An album that I’ve been anticipating for quite some time is Storm Corrosion: a collaborative project between Mikael Åkerfeldt from Opeth and Steven Wilson from Porcupine Tree. It was released in the UK on Monday 7 May.
I loved the last Porcupine Tree album, The Incident; the last Opeth album, Heritage, has been a grower; I enjoyed Steven Wilson’s second solo album Grace for Drowning. I knew that this album wouldn’t sound like any of these.
In an interview with Steven Wilson about the record he said
“If anything, it’s even more orchestral, more stripped down, even more dark, twisted and melancholy… but it certainly feels like it comes from the same place as Heritage and Grace For Drowning, which indeed it does because it was written during the same period. We were, in a way, egging each other on to do those particular records but also at the same time coming up with the music that’s now going to be on Storm Corrosion. So it’s a very orchestral record, as you’d expect, the songs are quite long and develop in unusual ways. I’m realistic about it, that half the people are going to hate it and half the people are going to fall in love with it. I’d be happy with that anyway.”
The album is dark and atmospheric and beautiful and odd and unexpected and it has the feel of a 1960s soundtrack (which is perhaps why I like the video to Drag Ropes so much). In many ways it reminds me of Richard Thompson‘s 1997 collaboration Industry with bassist Danny Thompson (no relation).
This afternoon, after a couple of hours of poking and prodding various pieces of software, I worked out how to compile Twitter Bootstrap 2.0 using SimpLESS. This is what I’ve discovered so far…
Having been an avid user of the Blueprint CSS framework for a number of years now (I created what has become quite a popular cheatsheet for the framework, which even got released with the Joomla! CMS a few versions back) I am aware of its limitations, particularly in the area of responsive web design.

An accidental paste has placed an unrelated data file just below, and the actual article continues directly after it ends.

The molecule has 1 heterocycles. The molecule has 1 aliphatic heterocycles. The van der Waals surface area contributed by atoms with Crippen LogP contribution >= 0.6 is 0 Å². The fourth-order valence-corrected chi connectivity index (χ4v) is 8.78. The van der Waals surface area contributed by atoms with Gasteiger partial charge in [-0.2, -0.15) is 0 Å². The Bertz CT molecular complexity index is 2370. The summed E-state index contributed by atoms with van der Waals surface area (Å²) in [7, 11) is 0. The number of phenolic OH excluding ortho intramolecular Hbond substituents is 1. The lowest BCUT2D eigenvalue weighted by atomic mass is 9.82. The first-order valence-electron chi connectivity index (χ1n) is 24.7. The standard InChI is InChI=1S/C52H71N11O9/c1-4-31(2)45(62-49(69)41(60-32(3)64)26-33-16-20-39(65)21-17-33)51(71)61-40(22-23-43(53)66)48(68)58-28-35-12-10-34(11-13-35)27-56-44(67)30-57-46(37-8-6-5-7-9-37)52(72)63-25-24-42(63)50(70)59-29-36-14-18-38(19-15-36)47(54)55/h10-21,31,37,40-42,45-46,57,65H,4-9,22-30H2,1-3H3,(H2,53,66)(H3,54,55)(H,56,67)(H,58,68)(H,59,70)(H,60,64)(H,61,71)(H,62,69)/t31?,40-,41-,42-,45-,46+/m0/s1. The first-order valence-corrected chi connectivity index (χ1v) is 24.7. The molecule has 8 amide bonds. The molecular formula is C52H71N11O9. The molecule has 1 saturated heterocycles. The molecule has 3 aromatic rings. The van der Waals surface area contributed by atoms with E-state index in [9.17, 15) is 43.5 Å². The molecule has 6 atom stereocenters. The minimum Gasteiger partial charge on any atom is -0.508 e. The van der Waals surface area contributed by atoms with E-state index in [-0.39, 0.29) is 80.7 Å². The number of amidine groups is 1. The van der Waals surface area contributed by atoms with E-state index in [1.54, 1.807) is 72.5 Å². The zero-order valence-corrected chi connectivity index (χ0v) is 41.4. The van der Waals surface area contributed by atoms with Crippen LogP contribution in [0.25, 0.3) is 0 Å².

Twitter Bootstrap reached version 2.0.0 in late January of this year; the current version is 2.0.3 (released 24 April 2012). I downloaded it last week and have spent a couple of days idly playing around with it. with a view to using it on a future web project.
One thing that I was uncertain about, however, was how to use the LESS files.
When it comes to CSS pre-processors, such as LESS and Sass, I’m a bit late to the party. What can I say, I’ve got twins and a 16 month old and I still don’t get enough sleep.
Sass claims that it “makes CSS fun again”; LESS that it “extends CSS with dynamic behavior such as variables, mixins, operations and functions.” Chris Coyier prefers SASS. Bootstrap from Twitter uses LESS so I guess, for now, I’m going with LESS.
These days, however, there are a number of standalone desktop applications that allow you to compile LESS code without needing to poke around with command-line commands. One of my favourites is SimpLESS from We Are Kiss.
SimpLESS is available for Windows, Linux and Mac. It installs as a very simple application onto which you drag-and-drop your directory/folder containing the .less files, click a button and it convert your LESS files to CSS. It’s just a shame that you can’t batch process all the files, a feature that WinLess offers.
By default, if your directory structure includes a \less directory and a \css directory then SimpLESS will compile all your .less files into .css files within the \css directory. Sounds simple enough. No faffing, and you get a very usable CSS file at the end of it all.
Also by default SimpLESS will compress/minify your CSS files unless you include //simpless:!minify in the .less file. I include it at the top of the file.
Bootstrap from Twitter
Twitter Bootstrap 2.0 uses LESS. It has a directory full of LESS files that control every aspect of the framework: accordion, alerts, breadcrumbs, button-groups, buttons, carousel, forms, layouts, etc.
So, if you want 16 columns instead of 12 edit the @gridColumns, @gridColumnWidth and @gridGutterWidth variables within variables.less and recompile. That’s how customisable the framework is.
Except… when I did that I and I used SimpLESS to compile the LESS file I got an error: